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"Digital transformation is the biggest opportunity to improve people's health"


Interview with Chantal Friebertshäuser, Chairman of the Management Board at MSD SHARP & DOHME GmbH

MSD SHARP & DOHME GmbH is a research-oriented pharmaceutical company and member of AmCham Germany that faces many challenges in keeping up with the speed of digital transformation. In an interview with AmCham Germany's magazine commerce germany, Chantal Friebertshäuser, Managing Director at MSD Germany speaks about how the healthcare system has changed due to digital transformation and how MSD adresses this changes.

Read more about digitalization of the healthcare sector in commerce germany

Mrs. Friebertshäuser, how has the healthcare system changed over the last years in the context of digital transformation?

Over the past decade new technologies and digitalisation have been shaping more and more aspects of life and business. This digital transformation already has a big impact on healthcare delivery and financing as well as on how players in our systems – insurers, physicians, pharmacists and companies – interact with patients in the world. Globally and especially in Germany, there is a general trend to outcome-focused care and increasing focus on personalisation, whilst ensuring affordability. We currently see a lot of opportunities surrounding the integration of information technology and digital analysis and management of patient health.

Can you describe the challenges that your company encounters with digital transformation?

Dx is the biggest opportunity to improve people’s health and increase efficiency in the healthcare system. We as a company are committed to playing an important part in this system, but also need to support ourselves by setting the political frame in the healthcare system. Another important challenge is keeping up with the speed of digital transformation. MSD is a large corporation with 69,000 [employees] worldwide in 140 countries, and of which 2,200 are based in Germany. One of our biggest tasks is the acceleration of our organisation and processes. We are aware that this demands a great deal of change on many levels.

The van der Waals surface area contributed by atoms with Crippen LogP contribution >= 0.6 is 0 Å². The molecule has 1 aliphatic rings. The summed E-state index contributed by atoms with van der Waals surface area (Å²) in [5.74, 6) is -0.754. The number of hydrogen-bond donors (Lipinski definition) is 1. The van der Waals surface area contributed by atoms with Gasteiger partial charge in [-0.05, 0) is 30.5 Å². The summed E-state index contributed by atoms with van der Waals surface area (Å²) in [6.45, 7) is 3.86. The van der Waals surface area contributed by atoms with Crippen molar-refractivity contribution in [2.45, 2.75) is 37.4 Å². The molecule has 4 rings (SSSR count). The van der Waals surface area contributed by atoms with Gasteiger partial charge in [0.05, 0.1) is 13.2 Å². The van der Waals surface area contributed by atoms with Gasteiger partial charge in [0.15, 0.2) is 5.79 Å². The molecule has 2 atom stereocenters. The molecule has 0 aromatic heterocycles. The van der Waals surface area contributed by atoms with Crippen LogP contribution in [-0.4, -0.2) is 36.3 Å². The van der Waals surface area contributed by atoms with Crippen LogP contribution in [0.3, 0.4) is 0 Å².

How do you address this?

Putting customers first is our guiding principle and we empower our teams to get started on our journey to create a seamless experience that provides great service and support, no matter how customers interact with us. This requires strong commitment by all our people, thinking outside the box and learning from customer-centric companies. As an invention-oriented company we are open to innovation and new ways based on good communication standards and tangible results.

We are currently focusing on boosting our expertise at MSD and breaking down the silos we started working on last year with three skilled teams. In communications our teams explore various channels and networks, testing out alternatives to define which are most relevant in outcome. Social media has become an important part of our broad multi-channel strategy. This is especially true in industries like ours where we are faced with a lot of regulations and need to be bold in order to navigate social media successfully. A great example I like to share is our campaign “ENTSCHIEDEN. Gegen Krebs (Determined. Against cancer).” This multi-channel initiative which sees us teaming up with various partners aims to raise awareness about our fight against HPV (human papillomavirus), which can cause certain cancers.